Divock Origi has been here before at Liverpool.
During his loan spell at Wolfsburg in 2018, shortly before his remarkable comeback as a Champions League hero, there were suggestions he could be moved on.
But this time feels different.
Liverpool, it is claimed, are open to offers for his signature as the January transfer window pulls into focus and the timing – to be blunt – could not be more perfect.
Origi is less than 18 months into the long-term contract he penned after his European heroics against Barcelona and Tottenham Hotspur and, at 25, he is the ideal age for Michael Edwards to squeeze every penny out of in a potential deal.
Liverpool are, for the time being, well-stocked in his position too. Although they lack a traditional out-and-out striker, the arrival of Diogo Jota means Jurgen Klopp is spoiled for choice when selecting his front-three.
With Takumi Minamino and Xherdan Shaqiri also in reserve – along with exciting strike prospects Layton Stewart and Paul Glatzel impressing for the under-23s – the sale of Origi would not leave a glaring hole in his squad by any means.
The Belgian will be keen to keep himself in the thoughts of national team manager Roberto Martinez ahead of the rescheduled Euro 2020 and his playing time at Anfield has been dramatically reduced since the start of the season.
He has featured for just one minute in the Premier League while starting three games in total. One of those was against Lincoln City in the EFL Trophy, in a team that also featured Harvey Elliott and Rhys Williams.
His last start came at the end of November, in the dismal defeat at home to Atalanta in the Champions League. Hooked on the hour mark, it was hard not to assume the writing is on the wall for him at Liverpool.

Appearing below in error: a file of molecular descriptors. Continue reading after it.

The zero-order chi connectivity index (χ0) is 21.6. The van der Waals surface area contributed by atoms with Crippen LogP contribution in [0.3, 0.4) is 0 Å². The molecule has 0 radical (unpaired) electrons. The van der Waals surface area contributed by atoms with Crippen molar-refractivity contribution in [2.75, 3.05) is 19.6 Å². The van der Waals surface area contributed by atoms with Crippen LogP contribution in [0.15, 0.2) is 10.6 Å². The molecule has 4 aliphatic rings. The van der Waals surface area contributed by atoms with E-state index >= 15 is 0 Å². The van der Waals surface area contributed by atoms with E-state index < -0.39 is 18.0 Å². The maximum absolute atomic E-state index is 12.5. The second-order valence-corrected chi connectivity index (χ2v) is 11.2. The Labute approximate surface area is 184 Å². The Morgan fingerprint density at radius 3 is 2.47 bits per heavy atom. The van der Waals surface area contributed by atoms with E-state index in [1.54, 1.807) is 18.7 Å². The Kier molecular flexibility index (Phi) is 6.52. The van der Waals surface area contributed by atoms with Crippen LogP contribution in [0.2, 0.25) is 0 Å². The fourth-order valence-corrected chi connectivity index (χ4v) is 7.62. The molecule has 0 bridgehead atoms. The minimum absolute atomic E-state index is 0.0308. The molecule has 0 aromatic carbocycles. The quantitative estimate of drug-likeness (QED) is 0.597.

But does a parting of the ways have to be considered a bad thing? It simply feels like Origi and Liverpool have reached their natural conclusion, and the club can make a healthy profit while Origi secures playing time elsewhere.
He would leave a hero, a cult figure. Some might even call him a legend for his contributions not only to Champions League number six, but also his four goals – and 28 appearances – en route to a maiden Premier League title last term.
“I had to trust my instinct,” Origi said after signing his new contract when asked about how close he actually came to leaving Liverpool the previous summer. “I wanted to be part of this team.”
Perhaps his instinct might tell him something else this time.
He has delivered for Liverpool on the biggest stages over the last two years, and maybe – just maybe – there is another Origi comeback in store to surprise us all.
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Or perhaps the end really is nigh. He would depart as a memory-maker for so many and would be guaranteed a heroic reception if he returned to Anfield in rival colours.
Origi has been here before. But maybe the difference now is Liverpool. With Jota and Minamino arriving, Klopp appears to have moved on from his tried and trusted super-sub.
Klopp banked an initial £19m for the sale of Dominic Solanke to Bournemouth in 2019 and Liverpool would be hopeful, you would think, of securing more than that for Origi.
Whether the manager would be prepared to lose one of his players in such a demanding campaign midway through the term remains to be seen but at this stage, the striker seeing out the rest of his long-term deal look slim.
A parting of the ways feels inevitable, and not many would argue that it does not make sense for everyone involved.